The concept of employer branding has become a growing trend that flourishes in social media, press and various HR surveys. In general, employer branding is about how an organisation communicates their internal culture in order to attract the right candidates.
How is the company perceived as an employer for potential, current and former employees? How can you correctly convey your company culture to the outside world, and have a say in how it’s perceived? These are questions that are popping up more and more in the hiring process and having an influence on how HR professionals do their jobs.
We must acknowledge from the start that all companies have a value-added employer brand, whether they are actively working with it or not. People will develop an opinion about your company culture in a way or another, regardless of whether you invest time in properly explaining it. Best to put in the time to make sure they get the right message.
If you’re wondering how to start making the personality of your company visible to the outside world, here are five simple steps to get awesome at your employer branding.
Map your existing employees’ behaviors
How employees behave internally and externally constitutes how the company is perceived. A good employer brand sends a strong and clear message about how the company culture is like, and in order to be able to get that out into the world, you first need to take an honest look at it from the inside.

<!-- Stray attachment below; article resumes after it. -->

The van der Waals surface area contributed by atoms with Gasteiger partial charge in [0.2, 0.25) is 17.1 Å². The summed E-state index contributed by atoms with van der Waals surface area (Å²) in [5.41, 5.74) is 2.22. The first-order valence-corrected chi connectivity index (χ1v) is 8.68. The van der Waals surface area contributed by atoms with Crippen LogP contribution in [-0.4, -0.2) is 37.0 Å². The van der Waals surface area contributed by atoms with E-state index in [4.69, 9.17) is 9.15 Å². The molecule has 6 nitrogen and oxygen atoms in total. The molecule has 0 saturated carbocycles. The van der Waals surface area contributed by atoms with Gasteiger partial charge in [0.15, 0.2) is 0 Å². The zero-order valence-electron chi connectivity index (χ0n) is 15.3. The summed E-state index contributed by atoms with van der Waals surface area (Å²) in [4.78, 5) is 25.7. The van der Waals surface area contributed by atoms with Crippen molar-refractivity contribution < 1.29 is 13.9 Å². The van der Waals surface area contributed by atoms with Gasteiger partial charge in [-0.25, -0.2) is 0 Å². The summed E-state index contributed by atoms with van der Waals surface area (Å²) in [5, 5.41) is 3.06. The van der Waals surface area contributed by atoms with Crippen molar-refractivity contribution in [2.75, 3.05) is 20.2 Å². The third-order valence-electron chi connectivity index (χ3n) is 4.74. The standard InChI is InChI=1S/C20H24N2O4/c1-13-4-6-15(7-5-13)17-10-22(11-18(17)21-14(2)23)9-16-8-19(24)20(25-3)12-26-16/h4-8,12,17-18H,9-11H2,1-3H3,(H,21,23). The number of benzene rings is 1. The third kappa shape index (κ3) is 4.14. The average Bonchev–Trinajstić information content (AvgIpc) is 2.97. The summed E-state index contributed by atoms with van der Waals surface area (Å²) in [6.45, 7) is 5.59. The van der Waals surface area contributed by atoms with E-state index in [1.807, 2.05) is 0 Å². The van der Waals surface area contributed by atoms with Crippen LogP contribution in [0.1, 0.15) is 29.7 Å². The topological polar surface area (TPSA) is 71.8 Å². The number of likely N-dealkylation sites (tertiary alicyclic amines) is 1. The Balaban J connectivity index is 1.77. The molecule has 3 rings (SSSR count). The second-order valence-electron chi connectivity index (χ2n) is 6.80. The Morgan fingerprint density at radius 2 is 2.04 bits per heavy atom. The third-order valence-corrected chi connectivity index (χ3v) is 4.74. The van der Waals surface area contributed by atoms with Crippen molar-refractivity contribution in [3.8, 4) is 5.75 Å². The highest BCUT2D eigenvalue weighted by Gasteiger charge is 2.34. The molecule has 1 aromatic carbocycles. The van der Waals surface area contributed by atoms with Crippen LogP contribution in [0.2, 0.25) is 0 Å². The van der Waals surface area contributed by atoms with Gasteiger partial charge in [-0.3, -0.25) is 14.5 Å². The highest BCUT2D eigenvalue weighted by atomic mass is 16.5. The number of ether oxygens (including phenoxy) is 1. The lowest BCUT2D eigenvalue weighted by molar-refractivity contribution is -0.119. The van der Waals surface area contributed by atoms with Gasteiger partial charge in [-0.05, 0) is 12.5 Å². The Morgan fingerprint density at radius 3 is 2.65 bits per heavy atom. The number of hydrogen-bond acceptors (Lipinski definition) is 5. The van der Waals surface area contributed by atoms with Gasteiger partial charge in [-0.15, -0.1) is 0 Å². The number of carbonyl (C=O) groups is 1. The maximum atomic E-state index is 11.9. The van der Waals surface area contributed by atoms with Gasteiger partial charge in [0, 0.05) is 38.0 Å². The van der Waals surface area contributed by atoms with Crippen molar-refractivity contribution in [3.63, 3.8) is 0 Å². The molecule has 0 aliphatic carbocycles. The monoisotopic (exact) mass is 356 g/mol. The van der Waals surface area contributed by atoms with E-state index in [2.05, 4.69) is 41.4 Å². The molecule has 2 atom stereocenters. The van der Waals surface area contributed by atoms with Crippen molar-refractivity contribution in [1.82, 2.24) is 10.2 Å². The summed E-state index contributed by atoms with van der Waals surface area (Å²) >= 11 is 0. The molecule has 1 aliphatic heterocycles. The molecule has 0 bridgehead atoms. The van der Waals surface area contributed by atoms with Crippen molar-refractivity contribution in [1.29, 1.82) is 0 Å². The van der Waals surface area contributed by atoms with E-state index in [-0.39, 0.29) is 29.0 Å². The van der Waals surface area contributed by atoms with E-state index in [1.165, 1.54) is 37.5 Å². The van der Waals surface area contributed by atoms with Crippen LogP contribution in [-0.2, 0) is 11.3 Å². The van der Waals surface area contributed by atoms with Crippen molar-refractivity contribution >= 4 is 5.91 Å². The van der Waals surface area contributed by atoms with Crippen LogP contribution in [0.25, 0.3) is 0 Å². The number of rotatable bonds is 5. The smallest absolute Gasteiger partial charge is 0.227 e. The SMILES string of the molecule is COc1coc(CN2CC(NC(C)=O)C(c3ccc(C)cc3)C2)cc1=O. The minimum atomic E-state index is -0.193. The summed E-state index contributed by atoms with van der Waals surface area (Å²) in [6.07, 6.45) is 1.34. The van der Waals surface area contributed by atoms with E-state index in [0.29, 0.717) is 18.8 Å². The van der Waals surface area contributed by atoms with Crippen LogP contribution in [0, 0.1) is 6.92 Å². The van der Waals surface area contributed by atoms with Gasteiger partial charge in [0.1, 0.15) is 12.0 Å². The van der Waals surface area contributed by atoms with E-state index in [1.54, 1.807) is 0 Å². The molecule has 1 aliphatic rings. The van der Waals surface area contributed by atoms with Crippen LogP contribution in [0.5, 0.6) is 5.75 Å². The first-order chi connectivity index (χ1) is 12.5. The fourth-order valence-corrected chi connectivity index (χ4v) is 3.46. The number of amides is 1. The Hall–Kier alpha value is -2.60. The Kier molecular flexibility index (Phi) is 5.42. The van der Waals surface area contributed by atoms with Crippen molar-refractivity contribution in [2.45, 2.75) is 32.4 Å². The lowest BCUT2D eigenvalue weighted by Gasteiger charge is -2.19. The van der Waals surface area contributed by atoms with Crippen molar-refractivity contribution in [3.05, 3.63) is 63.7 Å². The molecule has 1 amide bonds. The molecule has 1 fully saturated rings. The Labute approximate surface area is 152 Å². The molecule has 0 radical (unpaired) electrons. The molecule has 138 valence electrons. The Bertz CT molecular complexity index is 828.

Go and talk with your current employees. Ask questions like:
- What do you like most about this company that made you stay here?
- How would you describe your colleagues?
- What words would you use to describe your team’s culture? How about the entire company culture?
- What sets this work environment apart from any other you’ve been in?
When you’re done mapping their opinions, also get a sense of how your employees behave when they perform their day to day activities.
Observe if they’re determined people, fast-paced, creative, introspective, playful, chatty, focused. See what behaviors predominate and use them to define a set of values and experiences that you want to project outside of the company, to their future colleagues.
Define the type of behaviors you’d like to cultivate
While it’s good to analyse how the company looks like right now, you can also project into your employer brand personality features you envision it having in the future. Ask yourself what skills and personalities need to be developed in the company.
In order to get started, ask yourself the following questions:
- What behaviors could we improve or encourage in order to be better at what we’re doing?
- In what areas do our current employees want to develop?
- What type of attitude do we need to cultivate in order to succeed in the next phase of our company or in our future projects?
Looking at employer branding from this perspective makes it possible not only to attract likeminded individuals, but also attract the type of talent and personalities that you’ll need moving forward.
Develop a unique Employer Value Proposition
More and more frequently, the work environment and the compatibility with colleagues are being considered by candidates as a decisive factor when selecting an employer. In this context, companies must strive to project a positive and unique work environment to increase their chances of attracting great talent.